U.S. stocks close higher on tech, Cisco
SAN FRANCISCO (MarketWatch) -- U.S. stocks posted their best day in two weeks Thursday as gains in the tech sector and reassuring comments from German Chancellor Angela Merkel countered disappointing regional manufacturing data.
Cisco shares closed up 9.6% as the stand-out leader on the Dow. The network-equipment maker late Wednesday reported better-than-expected first-quarter results and unveiled a plan to raise its quarterly dividend by 75%. Read more on Cisco.
The tech-heavy Nasdaq Composite Index (COMP) was up 31.46 points, or 1%, to close at 3,062.39.
On the other side of the tech coin, it appeared as if more
The S&P 500 (SPX) rose 9.98 points, or 0.7%, to 1,415.51, with the tech sector closing up 1.5%. At current levels, both the Dow and the S&P 500 are on track to post six consecutive weeks of gains, and the Nasdaq is looking at five weeks of gains in a row.
Stocks got an added boost as Germany's Merkel said during a trip to Canada that Europe's largest economy was committed to maintaining the euro. Read more on Merkel comments.
But the gains can be deceiving seeing that equity markets are also mired in one of the longest low-volume stretches of the year.
By the close, just over 3 billion NYSE-listed shares had exchanged hands, following four days of sub-3 billion-share daily volume. August daily trading volume has averaged 3.31 billion shares for NYSE-listed shares, according to Barclays.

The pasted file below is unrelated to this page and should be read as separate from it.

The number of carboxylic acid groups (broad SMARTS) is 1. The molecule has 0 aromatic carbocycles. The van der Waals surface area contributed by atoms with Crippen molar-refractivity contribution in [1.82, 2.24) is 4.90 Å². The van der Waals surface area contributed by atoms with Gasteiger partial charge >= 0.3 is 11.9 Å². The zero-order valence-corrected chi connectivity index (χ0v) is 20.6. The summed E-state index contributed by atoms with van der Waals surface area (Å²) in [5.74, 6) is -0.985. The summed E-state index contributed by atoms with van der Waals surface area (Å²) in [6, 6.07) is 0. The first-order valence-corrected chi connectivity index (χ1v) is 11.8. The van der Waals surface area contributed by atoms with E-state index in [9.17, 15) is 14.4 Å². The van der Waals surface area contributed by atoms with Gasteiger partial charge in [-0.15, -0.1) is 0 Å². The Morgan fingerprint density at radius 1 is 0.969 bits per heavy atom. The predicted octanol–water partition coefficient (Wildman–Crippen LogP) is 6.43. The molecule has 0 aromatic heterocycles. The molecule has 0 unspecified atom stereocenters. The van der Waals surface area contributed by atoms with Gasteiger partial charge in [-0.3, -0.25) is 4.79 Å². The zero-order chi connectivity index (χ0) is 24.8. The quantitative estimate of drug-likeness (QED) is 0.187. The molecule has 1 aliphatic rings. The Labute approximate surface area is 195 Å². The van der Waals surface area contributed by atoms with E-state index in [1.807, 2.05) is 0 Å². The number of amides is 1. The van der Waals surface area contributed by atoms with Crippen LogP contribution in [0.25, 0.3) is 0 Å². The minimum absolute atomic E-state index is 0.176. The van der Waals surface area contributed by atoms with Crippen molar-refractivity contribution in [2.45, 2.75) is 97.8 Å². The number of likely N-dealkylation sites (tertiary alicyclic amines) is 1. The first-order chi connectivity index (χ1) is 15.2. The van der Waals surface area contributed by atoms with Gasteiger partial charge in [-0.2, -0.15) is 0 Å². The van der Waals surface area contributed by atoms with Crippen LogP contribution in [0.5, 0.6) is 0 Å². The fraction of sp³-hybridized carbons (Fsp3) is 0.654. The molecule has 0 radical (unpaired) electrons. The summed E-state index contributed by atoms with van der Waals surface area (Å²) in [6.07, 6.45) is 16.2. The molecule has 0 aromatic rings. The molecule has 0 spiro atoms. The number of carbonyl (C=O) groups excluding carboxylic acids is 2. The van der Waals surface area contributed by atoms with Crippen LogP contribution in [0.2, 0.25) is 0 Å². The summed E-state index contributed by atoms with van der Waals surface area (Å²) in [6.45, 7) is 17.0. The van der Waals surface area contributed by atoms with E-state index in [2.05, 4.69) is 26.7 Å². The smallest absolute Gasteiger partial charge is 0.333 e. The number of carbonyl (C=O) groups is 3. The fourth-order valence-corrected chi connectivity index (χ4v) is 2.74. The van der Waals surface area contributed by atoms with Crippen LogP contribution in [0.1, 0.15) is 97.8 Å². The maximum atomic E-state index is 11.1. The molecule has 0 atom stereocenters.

In contrast, Nasdaq volume was slightly above average with just over 1.9 billion Nasdaq-listed shares trading, compared with an August average of 1.67 billion shares. Read more on August's super-light trading volumes.
"Clearly, markets had a bit of a bid, but I'm not looking for much follow-through," said Scott Wren, senior equity strategist at Wells Fargo Advisors. "This looks like the calm before the storm."
With an S&P 500 target of 1,400 to 1,450 by the end of the year, Wren is looking for another 5% to 10% pullback in stocks this year before he starts talking to his retail investors about buying opportunities. He did not place much faith in today's market moves being connected to economic data given the light volume.
But don't discount the data altogether. Building permits in July rose to their highest rate since August 2008, even though housing starts retreated. Read more on housing data.
"Building permits are important," said Russ Koesterich, global head of investment strategy for iShares at Blackrock. "They're helpful because they're a leading indicator and suggest that housing is mending, mitigating the risk of a further slip in the economy."
But, it's mainly a "dearth of headline risk" this month that's taking some of the pressure off the equity market, Koesterich said. The real challenge to markets will come in September, which has a statistically significant negative market bias, he said. In mid-September, the Federal Reserve holds its next Federal Open Market Committee and a German court decides whether the European Stability Mechanism is constitutional under German law.
Earlier in the session, stocks retreated to intraday lows after the Philadelphia Federal Reserve said its manufacturing index was negative for the fourth straight month, with a reading that fell short of forecasts. Read more on Philly Fed.
Also, U.S. jobless claims came out slightly higher from last week. Read more on weekly jobless claims.
Providing some market support, a Chinese government website published Chinese leader Wen Jiabao's comments that subsiding inflation pressures leave the government scope to further ease monetary policy. Read: China FDI data signal flagging confidence.
Advancing stocks outnumbered decliners by a little over 2 to 1 on the NYSE and the Nasdaq. Advancing volume made up 75% of NYSE volume, and 71% of the Nasdaq's.